A common objection to these uses of symptom search data is the biasing effect of media reports. When the news is dominated by coronavirus stories, how can we be sure that symptom search is not being driven by curiosity and hypochondria? There are more and less sophisticated ways of dealing with this: the Lampos model uses autoregression to adjust for the effect of media, while Berlinquette simply excludes broad search queries, as well as ones containing coronavirus or Covid keywords. Searches for “I can’t smell,” “lost my sense of smell,” and “when you can’t smell” are in scope; searches for “anosmia” and “loss of smell coronavirus” are not.
Another objection is that Google Flu Trends, the first and best-known infodemiological tool, stopped working after three years, failing to predict the peak of the 2013 flu season. However, the most helpful conclusion to draw is not that search data analysis is unreliable, but that it’s a complement to other methods and not a replacement for them. Anosmia search may not be the best basis for a predictive Covid-19 model in three years’ time, but that is hardly a reason not to make use of it now, when the need to close data gaps and triangulate other sources is acute, and the stakes exceptionally high.
Search data also has something to say about the human experience of the pandemic. Looking at 95 country cases, the University of Copenhagen’s Jeanet Bentzen finds that the crisis has increased Google searches for prayer by 50%, to their highest level ever recorded. Search data can also provide insights into the coronavirus “infodemic”, by allowing us to carry out empirical tests on the pervasiveness of misinformation. Analysing the Bing Coronavirus Query Set – a dataset of aggregated and de-identified searches with coronavirus-related intent – suggests survey findings about support for conspiracy theories may be less alarming than they first appear.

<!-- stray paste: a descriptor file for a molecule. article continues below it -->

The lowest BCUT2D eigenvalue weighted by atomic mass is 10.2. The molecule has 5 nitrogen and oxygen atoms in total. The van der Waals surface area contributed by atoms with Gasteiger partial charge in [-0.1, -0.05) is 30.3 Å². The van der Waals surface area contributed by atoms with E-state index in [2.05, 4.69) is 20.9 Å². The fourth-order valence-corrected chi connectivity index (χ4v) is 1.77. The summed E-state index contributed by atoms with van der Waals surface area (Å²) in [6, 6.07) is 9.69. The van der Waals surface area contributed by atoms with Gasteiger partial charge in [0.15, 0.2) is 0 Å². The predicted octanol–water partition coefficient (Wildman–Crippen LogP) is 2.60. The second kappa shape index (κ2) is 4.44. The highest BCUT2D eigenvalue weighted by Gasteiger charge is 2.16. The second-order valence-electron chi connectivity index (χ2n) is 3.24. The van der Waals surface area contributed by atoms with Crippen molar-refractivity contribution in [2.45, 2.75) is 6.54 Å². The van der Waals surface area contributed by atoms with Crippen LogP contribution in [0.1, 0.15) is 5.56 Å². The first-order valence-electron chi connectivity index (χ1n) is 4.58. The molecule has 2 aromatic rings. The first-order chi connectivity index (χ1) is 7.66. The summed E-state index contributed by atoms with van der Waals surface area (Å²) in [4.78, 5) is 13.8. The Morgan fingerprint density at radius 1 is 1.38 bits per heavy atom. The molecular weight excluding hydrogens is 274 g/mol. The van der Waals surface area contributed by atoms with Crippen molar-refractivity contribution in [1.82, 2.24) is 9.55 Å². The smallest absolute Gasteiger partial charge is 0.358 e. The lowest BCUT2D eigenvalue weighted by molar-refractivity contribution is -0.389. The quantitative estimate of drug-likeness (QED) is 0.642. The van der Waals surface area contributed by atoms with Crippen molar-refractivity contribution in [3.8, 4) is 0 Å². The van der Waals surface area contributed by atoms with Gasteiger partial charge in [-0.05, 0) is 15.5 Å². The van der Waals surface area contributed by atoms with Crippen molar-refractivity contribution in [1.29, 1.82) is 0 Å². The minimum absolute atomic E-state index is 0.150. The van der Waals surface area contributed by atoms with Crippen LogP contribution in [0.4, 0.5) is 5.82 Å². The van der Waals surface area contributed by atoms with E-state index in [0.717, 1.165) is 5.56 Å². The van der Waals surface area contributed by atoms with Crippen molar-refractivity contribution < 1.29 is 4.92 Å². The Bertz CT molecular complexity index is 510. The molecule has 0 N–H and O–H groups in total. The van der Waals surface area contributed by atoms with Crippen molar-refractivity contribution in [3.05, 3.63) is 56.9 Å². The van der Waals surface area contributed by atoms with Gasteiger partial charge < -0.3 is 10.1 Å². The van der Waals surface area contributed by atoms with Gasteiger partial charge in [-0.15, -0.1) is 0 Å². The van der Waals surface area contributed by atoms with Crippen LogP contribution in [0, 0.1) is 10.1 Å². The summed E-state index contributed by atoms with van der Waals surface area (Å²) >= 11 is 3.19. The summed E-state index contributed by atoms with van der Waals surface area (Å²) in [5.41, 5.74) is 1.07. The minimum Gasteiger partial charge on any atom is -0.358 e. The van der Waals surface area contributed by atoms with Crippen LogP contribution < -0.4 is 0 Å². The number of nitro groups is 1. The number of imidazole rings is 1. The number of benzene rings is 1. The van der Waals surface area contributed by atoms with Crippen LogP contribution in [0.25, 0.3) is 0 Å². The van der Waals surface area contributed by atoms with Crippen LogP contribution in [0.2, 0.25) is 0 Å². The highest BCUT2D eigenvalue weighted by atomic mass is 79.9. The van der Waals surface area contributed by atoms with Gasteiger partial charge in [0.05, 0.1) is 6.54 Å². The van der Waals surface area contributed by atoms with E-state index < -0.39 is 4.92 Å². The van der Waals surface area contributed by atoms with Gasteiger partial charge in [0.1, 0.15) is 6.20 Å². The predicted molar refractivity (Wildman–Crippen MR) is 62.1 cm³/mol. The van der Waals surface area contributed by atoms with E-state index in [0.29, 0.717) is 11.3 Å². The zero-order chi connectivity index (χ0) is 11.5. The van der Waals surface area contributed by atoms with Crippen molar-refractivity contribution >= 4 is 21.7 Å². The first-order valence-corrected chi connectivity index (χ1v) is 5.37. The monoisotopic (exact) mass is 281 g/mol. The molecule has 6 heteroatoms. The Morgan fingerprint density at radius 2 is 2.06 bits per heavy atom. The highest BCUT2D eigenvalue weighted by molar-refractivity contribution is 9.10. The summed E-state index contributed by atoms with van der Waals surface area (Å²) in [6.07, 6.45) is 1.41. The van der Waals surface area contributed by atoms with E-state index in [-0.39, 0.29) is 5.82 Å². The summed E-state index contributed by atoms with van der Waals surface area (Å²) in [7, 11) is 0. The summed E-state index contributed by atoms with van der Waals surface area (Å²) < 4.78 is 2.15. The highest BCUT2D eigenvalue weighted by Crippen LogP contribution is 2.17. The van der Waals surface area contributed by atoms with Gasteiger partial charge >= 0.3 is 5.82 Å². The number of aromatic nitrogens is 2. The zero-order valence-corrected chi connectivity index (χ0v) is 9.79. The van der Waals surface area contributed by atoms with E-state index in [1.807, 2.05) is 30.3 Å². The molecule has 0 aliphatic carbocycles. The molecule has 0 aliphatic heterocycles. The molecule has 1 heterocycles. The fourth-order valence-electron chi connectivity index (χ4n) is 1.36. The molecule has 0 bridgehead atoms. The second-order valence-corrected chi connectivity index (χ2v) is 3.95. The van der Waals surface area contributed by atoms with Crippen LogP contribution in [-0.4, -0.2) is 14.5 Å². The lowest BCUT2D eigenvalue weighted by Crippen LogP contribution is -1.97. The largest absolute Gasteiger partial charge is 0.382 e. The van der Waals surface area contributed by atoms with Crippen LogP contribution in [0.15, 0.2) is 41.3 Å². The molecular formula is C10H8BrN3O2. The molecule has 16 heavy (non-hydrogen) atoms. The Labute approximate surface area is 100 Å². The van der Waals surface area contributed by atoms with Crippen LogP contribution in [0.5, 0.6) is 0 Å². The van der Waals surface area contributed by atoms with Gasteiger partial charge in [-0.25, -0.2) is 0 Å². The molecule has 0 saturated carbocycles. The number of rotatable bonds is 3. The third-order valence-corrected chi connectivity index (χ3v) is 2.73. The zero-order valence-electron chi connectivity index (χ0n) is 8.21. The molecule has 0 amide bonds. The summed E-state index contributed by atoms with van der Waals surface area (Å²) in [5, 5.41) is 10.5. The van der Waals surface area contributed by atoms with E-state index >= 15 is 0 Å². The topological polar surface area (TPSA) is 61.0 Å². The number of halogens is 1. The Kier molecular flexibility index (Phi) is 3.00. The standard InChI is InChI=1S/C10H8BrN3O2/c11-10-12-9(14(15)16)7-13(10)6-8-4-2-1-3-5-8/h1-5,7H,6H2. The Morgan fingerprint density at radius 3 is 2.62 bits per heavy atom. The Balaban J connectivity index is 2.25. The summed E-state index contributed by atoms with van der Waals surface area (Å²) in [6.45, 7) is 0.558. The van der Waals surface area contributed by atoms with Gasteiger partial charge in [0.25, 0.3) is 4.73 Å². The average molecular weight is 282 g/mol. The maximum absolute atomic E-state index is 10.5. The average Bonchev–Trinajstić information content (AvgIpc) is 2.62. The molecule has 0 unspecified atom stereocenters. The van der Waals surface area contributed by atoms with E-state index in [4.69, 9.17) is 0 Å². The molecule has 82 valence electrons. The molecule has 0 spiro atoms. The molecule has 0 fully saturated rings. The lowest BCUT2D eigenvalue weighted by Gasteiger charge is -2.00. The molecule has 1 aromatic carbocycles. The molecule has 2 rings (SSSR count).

Most importantly, however, search data reveals the everyday questions which members of the public need answers to. Start typing “Can I…” into Google, and autocomplete offers you a window onto our collective concerns. In the UK at the time of writing these include “Can I visit my parents?”, “Can I go to the beach?”, and “Can I get tested for coronavirus?”. Government websites would do well to address these explicitly.
Bringing search data into your own research
As well as being a fascinating source of insight, search data is easy to get to grips with. I wrote an introductory guide to using it in social science research in a previous SAGE Ocean post, and coronavirus related search datasets and academic papers are collected in the infodemiology section of the Coronavirus Tech Handbook.
As I hope the latter half of this blog makes clear, the applications of search data to the current crisis extend well beyond epidemiology: economists could use it to monitor and forecast consumer demand at a time when many of the data sources statistics agencies rely on are compromised; sociologists could combine it with survey data to investigate the effects of lockdown on mental wellbeing. There has never been a better moment to explore it.
This blog was first published on 9 June 2020 by SAGE Ocean